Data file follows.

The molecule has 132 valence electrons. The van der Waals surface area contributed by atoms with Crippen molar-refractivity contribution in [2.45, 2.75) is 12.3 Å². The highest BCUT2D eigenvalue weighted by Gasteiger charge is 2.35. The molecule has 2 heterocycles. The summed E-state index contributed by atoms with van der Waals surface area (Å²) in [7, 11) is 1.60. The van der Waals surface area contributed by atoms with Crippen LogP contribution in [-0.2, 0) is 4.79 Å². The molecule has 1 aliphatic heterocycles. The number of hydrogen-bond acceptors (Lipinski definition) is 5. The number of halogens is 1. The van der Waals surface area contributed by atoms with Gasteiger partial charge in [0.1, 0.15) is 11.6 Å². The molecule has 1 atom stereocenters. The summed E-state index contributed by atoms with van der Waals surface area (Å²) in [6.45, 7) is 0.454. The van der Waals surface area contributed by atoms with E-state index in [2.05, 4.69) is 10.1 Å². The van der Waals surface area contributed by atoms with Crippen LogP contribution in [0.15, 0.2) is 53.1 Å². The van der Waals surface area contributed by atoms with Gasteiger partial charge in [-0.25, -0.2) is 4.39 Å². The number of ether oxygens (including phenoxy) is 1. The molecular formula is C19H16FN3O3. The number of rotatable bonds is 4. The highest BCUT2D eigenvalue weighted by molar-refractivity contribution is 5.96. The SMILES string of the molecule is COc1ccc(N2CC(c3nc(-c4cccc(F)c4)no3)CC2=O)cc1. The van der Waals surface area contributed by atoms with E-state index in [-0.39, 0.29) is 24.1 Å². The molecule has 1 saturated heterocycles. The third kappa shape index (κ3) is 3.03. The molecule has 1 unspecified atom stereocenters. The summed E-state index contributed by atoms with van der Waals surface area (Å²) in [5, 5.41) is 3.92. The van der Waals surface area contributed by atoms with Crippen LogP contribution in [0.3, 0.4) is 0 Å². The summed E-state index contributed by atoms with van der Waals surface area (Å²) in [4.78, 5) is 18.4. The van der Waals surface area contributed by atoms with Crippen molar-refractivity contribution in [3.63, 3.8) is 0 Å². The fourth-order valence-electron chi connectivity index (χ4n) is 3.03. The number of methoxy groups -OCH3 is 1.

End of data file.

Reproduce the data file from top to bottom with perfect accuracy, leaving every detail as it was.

The molecule has 132 valence electrons. The van der Waals surface area contributed by atoms with Crippen molar-refractivity contribution in [2.45, 2.75) is 12.3 Å². The highest BCUT2D eigenvalue weighted by Gasteiger charge is 2.35. The molecule has 2 heterocycles. The summed E-state index contributed by atoms with van der Waals surface area (Å²) in [7, 11) is 1.60. The van der Waals surface area contributed by atoms with Crippen LogP contribution in [-0.2, 0) is 4.79 Å². The molecule has 1 aliphatic heterocycles. The number of hydrogen-bond acceptors (Lipinski definition) is 5. The number of halogens is 1. The van der Waals surface area contributed by atoms with Gasteiger partial charge in [0.1, 0.15) is 11.6 Å². The molecule has 1 atom stereocenters. The summed E-state index contributed by atoms with van der Waals surface area (Å²) in [6.45, 7) is 0.454. The van der Waals surface area contributed by atoms with E-state index in [2.05, 4.69) is 10.1 Å². The van der Waals surface area contributed by atoms with Crippen LogP contribution in [0.15, 0.2) is 53.1 Å². The van der Waals surface area contributed by atoms with Gasteiger partial charge in [-0.25, -0.2) is 4.39 Å². The number of ether oxygens (including phenoxy) is 1. The molecular formula is C19H16FN3O3. The number of rotatable bonds is 4. The highest BCUT2D eigenvalue weighted by molar-refractivity contribution is 5.96. The SMILES string of the molecule is COc1ccc(N2CC(c3nc(-c4cccc(F)c4)no3)CC2=O)cc1. The van der Waals surface area contributed by atoms with E-state index in [-0.39, 0.29) is 24.1 Å². The molecule has 1 saturated heterocycles. The third kappa shape index (κ3) is 3.03. The molecule has 1 unspecified atom stereocenters. The summed E-state index contributed by atoms with van der Waals surface area (Å²) in [5, 5.41) is 3.92. The van der Waals surface area contributed by atoms with Crippen LogP contribution in [0.3, 0.4) is 0 Å². The summed E-state index contributed by atoms with van der Waals surface area (Å²) in [4.78, 5) is 18.4. The van der Waals surface area contributed by atoms with Crippen molar-refractivity contribution in [3.63, 3.8) is 0 Å². The fourth-order valence-electron chi connectivity index (χ4n) is 3.03. The number of methoxy groups -OCH3 is 1.